Monday, July 26, 2010

Skip the book, take in the market instead!

Ruth Rendell has always been one of my favorite authors. I'd wait anxiously for the newest release from her, whether it was from the Inspector Wexford series, or one of her "one off" novels. I recently read The Monster in the Box, which she has said will be the last Wexford novel. I love the characters in the Wexford books, and I've enjoyed keeping up with their lives throughout the 22 novels featuring the characters. However, I did feel that the last few Wexford novels were just not up to the standards of the earlier books. Rendell did keep the events current, dealing with such topics as infertility, modern day slavery and so on, but I felt the later novels were stretching the bounds of credulity a bit too much to be enjoyable.

I was therefore pleased to find out that she'd released a new non-series book, Portobello. I waited and waited and waited for the book to become available in the U.S. She is such a popular writer, I reasoned, surely it will be on sale here soon. Last May, when I was in London, I went into a bookstore and actually held the coveted book in my hands. I thumbed through it lovingly, skimming the text and carried it around for a while, fully intending to buy it. By the time I got ready to leave the bookstore, though, I had already grabbed more books than I could comfortably handle, and I was worried about paying surcharges for overweight luggage. Thinking again that surely the book would be released in the US soon, I reluctantly culled it from my stack of purchases.

Fast forward a year: still no Portobello release in the US! According to the US amazon.com, there's no scheduled release date. I honestly don't understand it. Still, I'm not one to let a little thing like not being able to buy the book stop me, so I began to scour WorldCat for libraries in the US who might be so kind as to lend me the book. I would like to offer a grateful shout out to the kind folks at the Johnson County Library in Shawnee Mission, Kansas, who came through with the book on Interlibrary Loan. You guys are stars!!!

So, after all that, on to the book. This one is really of more interest than usual to an anglophile such as myself due to the setting alone. The events in the novel take place around the Portobello Road area of London. There are plenty of descriptions not only of the famous market, but also of the pubs and neighborhoods (both good and bad) in the area.

The novel really centers around three characters, and how their lives intersect. First we have Eugene Wren, an art dealer who is living an upper-class life with his doctor fiancee, Ella. Next, we have Ella's patient Joel Roseman, who is slowly sinking into mental illness. Finally, there is the young burglar Lance, who has been reluctantly taken in by a distant relative into a crumbling, decrepit house.

The story begins with Joel being attacked (or more likely, having a panic attack and injuring himself) in the street. He is taken to hospital, but in the upheaval manages to lose an envelope containing 115 pounds. This envelope is found by Eugene. Since Eugene doesn't need the money from this sudden windfall, and since he's frequently seen "lost cat" posters in his neighborhood, he hits on the idea of posting fliers in the area saying he's found a sum of cash "between 90 and 160 pounds" and asking anyone who lost the money to contact him. Naturally, opportunistic Lance sees the notice and immediately decides to try his luck. He contacts Eugene, who asks Lance to come to his house to explain how much money he lost and where he lost it. Now, I know Eugene is supposed to be a somewhat trusting and naive soul, but it makes no sense at all that he wouldn't just ask the person over the phone how much he'd lost, rather than inviting him to his house. Once Lance arrives, he is immediately impressed by the vast art treasures on display in Eugene's house, and he instantly starts working on a plan to break in. He guesses the wrong amount of money for the lost loot, and is shown the door.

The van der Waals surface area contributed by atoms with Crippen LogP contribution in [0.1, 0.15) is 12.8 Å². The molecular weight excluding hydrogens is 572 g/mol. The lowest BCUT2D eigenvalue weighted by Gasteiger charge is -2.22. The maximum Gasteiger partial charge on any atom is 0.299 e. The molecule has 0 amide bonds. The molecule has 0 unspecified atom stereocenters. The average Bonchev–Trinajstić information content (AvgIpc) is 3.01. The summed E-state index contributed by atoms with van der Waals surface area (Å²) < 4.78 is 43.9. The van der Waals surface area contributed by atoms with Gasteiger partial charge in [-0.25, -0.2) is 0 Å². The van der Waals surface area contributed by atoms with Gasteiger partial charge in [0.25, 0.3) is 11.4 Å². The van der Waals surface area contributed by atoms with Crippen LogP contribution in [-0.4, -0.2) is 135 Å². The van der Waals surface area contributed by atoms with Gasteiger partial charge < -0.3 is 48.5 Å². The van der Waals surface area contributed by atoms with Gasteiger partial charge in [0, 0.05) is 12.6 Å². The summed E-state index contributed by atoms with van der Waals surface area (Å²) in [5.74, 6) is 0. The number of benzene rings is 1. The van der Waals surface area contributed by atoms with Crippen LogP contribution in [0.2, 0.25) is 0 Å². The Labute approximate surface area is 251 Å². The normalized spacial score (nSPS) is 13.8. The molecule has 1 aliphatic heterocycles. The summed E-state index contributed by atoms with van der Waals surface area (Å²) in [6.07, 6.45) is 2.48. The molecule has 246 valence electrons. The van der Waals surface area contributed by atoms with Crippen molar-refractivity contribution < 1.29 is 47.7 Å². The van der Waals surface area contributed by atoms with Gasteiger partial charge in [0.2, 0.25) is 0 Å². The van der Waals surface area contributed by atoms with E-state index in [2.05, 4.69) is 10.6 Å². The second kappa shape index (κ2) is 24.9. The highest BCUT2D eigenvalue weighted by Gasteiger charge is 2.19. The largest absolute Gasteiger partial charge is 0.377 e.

At the same time, Eugene has shown a propensity for addictive behavior. He has been able to overcome an addiction to alcohol, but is putting on weight. In an attempt to stop overeating, he begins to buy a new sugar-free candy, Chocorange. In another odd twist in the story, he becomes secretive and ashamed about the candy, hiding massive amounts in his house and inventing excuses to be alone so he can eat them. His hidden addiction nearly costs him everything, and it is inexplicable. Why is he so secretive and ashamed about eating some candy? It's not very believable . . .

Joel is extremely isolated, although he is financially well cared for as his executive father supports him. He becomes overly dependent on Ella, Eugene's fiance, when she visits him in the hospital to deliver the money Eugene found. He continues to call her to his house as his condition worsens. Ella attempts to get him to see therapists and gets carers in to stay with him, but he continues to deteriorate.

In the meantime, Lance is being threatened by the new man in his ex-girlfriend's life. Lance was living with the glamorous Gemma, but he punched her in the mouth when she asked him to get a job. She threw him out, and now Lance is informed he must come up with 1000 pounds to pay for the tooth Gemma lost when he punched her, or else. Lance uses his burglary skills to try to come up with the money. In the meantime, Gemma has come back around and is visiting Lance secretly at his new home with his great uncle. This is yet another twist in the story that doesn't ring true. Gemma is described as looking like Paris Hilton, or as if she just came off a catwalk and lives in an immaculate flat. Why in the world would she want to hook up with a smelly, unemployed, unmotivated man who had already abused her???

There is another unbelievable turn in the story when one of a pair of criminals attempts to convince his cohort in crime that they must go to the police and confess. Why didn't he just go to the police himself???